Yes I'm against tying a horse who isn't mentally ready for it, no I don't think it's 'cruel' to use something as basic as a rope halter to teach a horse to yield to pressure early on.

Obviously the poster starting this thread needs some more help than a simple rope halter, there has been some great advice offered in here by a few and I wish with great advice it didn't have to come as offensive and insulting to the MANY other horse lovers here. What is YOUR right way, might not be the right way for others or their horses. I know a friend who was using his mare to drag logs around, not for anything else other than exposure, giving her a job, and desensetizing. NOT something I'd deem safe for my mare, but I know her enough to respect that.

People need to realize when it is and isn't safe to tie their horse. It's that simple. Many will grab a brand new weaner and just tie em to something and let them fight it out til they figure it out 'cowboy style'. I'm sure with that you get your spinal cord issues, but even then I think it's pretty few and far between.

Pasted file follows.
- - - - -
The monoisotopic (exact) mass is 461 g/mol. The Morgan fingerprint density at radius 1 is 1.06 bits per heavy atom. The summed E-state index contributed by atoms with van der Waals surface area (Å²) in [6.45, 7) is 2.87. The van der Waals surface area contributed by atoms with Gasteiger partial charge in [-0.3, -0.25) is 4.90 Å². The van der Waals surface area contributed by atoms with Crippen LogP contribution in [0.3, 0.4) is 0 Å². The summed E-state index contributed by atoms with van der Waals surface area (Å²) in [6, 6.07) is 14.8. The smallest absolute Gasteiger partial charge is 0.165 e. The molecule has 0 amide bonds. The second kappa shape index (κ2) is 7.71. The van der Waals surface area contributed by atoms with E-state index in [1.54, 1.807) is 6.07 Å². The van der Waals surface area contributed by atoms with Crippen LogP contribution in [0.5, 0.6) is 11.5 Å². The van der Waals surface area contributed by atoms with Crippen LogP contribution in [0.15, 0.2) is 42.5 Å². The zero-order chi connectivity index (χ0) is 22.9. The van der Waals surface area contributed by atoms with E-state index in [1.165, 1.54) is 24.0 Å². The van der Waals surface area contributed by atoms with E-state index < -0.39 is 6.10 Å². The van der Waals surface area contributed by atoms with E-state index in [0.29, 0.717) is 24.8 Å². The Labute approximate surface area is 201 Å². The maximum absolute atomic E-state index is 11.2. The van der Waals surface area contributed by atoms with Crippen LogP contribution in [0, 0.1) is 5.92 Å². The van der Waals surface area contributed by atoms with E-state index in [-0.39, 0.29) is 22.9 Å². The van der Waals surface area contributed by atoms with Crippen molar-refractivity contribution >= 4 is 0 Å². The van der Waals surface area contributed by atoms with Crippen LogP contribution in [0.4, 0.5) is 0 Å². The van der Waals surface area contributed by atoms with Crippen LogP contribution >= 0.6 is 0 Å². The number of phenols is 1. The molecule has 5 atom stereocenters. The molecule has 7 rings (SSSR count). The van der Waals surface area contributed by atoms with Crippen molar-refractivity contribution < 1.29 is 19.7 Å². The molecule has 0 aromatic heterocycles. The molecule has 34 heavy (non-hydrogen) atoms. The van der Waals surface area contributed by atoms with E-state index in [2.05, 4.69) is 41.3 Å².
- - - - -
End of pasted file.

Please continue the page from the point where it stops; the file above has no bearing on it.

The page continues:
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Re: The dreaded horse that pulls while tied!!

Post  Neil Dimmock on Wed Apr 15, 2009 4:14 pm

999999999


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Re: The dreaded horse that pulls while tied!!

Post  Gypsy_Vanner on Wed Apr 15, 2009 5:31 pm

Never having cured this type of behaviour or come across having to deal with it I would have to agree with Neil on this one. It sounds like a real good way to train the horse not to pull. I don't really see how it could be dangerous to the horse done properly as the rope is being placed on a very strong part of the horses body. JMO of course.

Good luck with he poblem. Neil I'll have to try that technique out as it sounds like a good solution.
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Re: The dreaded horse that pulls while tied!!

Post  EquineAlberta on Thu Apr 16, 2009 12:28 pm

JezzaBella if you read what I wrote in my first post, you would understand that I meant I don't tie when there is the possibility they can pull back. In a trailer I would have them in a stall, where they can't pull back without hitting the wall. In the barn I fake tie them, so if they panic they can get loose before they hurt themselves, (or tie to binder twine if they good in the barn) but still get used to the pressure of the rope.